Besides working overtime to crank out the US$700 billion financial market rescue plan — to little avail as it turned out — the House of Representatives on Sunday also passed a piece of legislation that could rack up significantly more penalties for copyright violation.
The Prioritizing Resources and Organization for Intellectual Property Act, or PRO-IP Act, would give more firepower to the Recording Industry Association of America and other groups that represent content holders.
Last week, the Senate passed the Enforcement of Intellectual Property Rights Act of 2008, which contains the same provisions.
Besides increasing penalties for copyright offenses, the bill gives courts in civil cases the right to seize “any property used, or intended to be used, in any manner or part” in the commission of copyright offenses.
The legislation describes circumstances under which courts can impound business records associated with an alleged infringement before trial, and it increases funding at all levels of law enforcement to help with intellectual property investigations.
Along the way to passage, the bill lost one of its more controversial provisions — an earlier version would have deputized the U.S. Department of Justice to prosecute civil lawsuits. However, the bill does carve out new enforcement mechanisms in the government regulatory apparatus by creating a new White House post: intellectual property enforcement coordinator, or, as it has been referred to in the press, a “copyright czar.”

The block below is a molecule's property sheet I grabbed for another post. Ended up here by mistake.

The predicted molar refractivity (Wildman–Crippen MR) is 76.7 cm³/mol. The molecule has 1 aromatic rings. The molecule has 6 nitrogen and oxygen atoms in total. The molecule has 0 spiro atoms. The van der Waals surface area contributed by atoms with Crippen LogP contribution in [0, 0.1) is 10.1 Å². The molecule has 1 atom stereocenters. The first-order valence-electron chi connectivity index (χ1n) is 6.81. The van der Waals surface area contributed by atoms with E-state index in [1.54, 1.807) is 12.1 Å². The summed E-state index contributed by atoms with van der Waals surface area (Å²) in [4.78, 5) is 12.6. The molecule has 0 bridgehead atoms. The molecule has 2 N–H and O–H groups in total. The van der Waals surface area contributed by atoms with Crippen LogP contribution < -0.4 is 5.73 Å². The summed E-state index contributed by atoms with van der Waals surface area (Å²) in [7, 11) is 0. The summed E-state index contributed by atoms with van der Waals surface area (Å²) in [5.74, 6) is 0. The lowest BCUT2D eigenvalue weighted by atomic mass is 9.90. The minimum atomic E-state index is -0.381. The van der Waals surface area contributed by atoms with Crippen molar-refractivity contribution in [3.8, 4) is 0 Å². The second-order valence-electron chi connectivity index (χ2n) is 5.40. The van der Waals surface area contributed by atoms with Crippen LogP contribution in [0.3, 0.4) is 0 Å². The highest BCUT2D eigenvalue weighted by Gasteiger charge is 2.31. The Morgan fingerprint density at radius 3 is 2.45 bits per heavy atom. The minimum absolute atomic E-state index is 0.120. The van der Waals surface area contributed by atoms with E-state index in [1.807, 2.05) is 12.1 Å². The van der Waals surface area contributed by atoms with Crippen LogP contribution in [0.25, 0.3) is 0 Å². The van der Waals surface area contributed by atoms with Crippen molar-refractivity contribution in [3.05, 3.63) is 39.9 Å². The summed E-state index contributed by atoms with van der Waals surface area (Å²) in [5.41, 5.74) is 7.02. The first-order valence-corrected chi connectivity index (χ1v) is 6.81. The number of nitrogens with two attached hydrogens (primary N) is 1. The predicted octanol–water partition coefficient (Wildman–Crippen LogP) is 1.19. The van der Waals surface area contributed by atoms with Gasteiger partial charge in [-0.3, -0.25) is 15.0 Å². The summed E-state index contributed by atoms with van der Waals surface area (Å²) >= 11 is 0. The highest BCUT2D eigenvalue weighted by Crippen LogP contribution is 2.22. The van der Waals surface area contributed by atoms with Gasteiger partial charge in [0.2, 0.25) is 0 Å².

The need for these provisions is clear, given the level of illegal peer-to-peer content-trading taking place over the Internet, argue proponents.
Critics maintain the bill tilts an already-uneven playing field even more to the copyright holders’ advantage.
In the Middle
The bill needs the President’s signature before it becomes law, and the Bush administration has indicated that a veto might be forthcoming. The White House has opposed the legislation, arguing that its establishment of a new office in the executive branch would be an unconstitutional violation of separation of powers.
However, even if the bill should survive a veto, it would be a wash, Randy M. Friedberg, partner with Olshan Grundman Frome Rosenzweig & Wolosky, told the E-Commerce Times.
For starters, most of the bill focuses on trademark law and criminal copyright violations, he noted. Courts are already empowered to seize property in civil cases, he said. “All it did was clarify rights the courts already had.”
Granted, it is a scary-looking bill from a defense attorney viewpoint in that people such as Jammie Thomas could find themselves on the hook for even more penalties, Friedberg acknowledged. Thomas, a 30-year-old single mother from Minnesota, was hit with a US$222,000 penalty for copyright violations in a lawsuit brought by the RIAA. Her case is far from settled, though, and she faces a new trial.
What’s perhaps more interesting than what the bill includes is what it omits, commented Friedberg.
“It didn’t address the fundamental point of whether she infringed by making the music available,” he said.
Right now, copyright owners such as the RIAA are somewhat on the defensive, due to recent rulings finding that making music available for online sharing doesn’t necessarily equate with infringement. The law doesn’t address that issue, Friedberg said. “This is not a game changer for the RIAA.”